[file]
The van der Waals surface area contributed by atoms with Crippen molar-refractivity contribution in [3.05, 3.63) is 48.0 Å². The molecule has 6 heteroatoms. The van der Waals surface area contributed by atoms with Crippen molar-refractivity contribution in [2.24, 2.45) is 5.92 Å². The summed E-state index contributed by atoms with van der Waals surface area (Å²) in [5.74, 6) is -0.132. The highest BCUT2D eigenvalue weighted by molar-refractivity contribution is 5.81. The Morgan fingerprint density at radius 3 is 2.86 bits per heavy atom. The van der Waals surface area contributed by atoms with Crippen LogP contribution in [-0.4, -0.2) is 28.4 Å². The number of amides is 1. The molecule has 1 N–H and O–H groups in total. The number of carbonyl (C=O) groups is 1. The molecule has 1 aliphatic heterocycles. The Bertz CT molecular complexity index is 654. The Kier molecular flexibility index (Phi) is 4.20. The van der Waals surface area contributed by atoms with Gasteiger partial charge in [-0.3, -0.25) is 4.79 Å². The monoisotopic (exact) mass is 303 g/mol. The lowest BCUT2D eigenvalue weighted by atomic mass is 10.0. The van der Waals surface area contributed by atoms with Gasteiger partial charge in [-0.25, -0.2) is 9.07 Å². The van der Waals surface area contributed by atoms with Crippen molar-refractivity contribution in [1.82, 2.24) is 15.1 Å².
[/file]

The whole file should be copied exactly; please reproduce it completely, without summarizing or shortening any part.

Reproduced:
The van der Waals surface area contributed by atoms with Crippen molar-refractivity contribution in [3.05, 3.63) is 48.0 Å². The molecule has 6 heteroatoms. The van der Waals surface area contributed by atoms with Crippen molar-refractivity contribution in [2.24, 2.45) is 5.92 Å². The summed E-state index contributed by atoms with van der Waals surface area (Å²) in [5.74, 6) is -0.132. The highest BCUT2D eigenvalue weighted by molar-refractivity contribution is 5.81. The Morgan fingerprint density at radius 3 is 2.86 bits per heavy atom. The van der Waals surface area contributed by atoms with Crippen LogP contribution in [-0.4, -0.2) is 28.4 Å². The number of amides is 1. The molecule has 1 N–H and O–H groups in total. The number of carbonyl (C=O) groups is 1. The molecule has 1 aliphatic heterocycles. The Bertz CT molecular complexity index is 654. The Kier molecular flexibility index (Phi) is 4.20. The van der Waals surface area contributed by atoms with Gasteiger partial charge in [-0.3, -0.25) is 4.79 Å². The monoisotopic (exact) mass is 303 g/mol. The lowest BCUT2D eigenvalue weighted by atomic mass is 10.0. The van der Waals surface area contributed by atoms with Gasteiger partial charge in [-0.25, -0.2) is 9.07 Å². The van der Waals surface area contributed by atoms with Crippen molar-refractivity contribution in [1.82, 2.24) is 15.1 Å².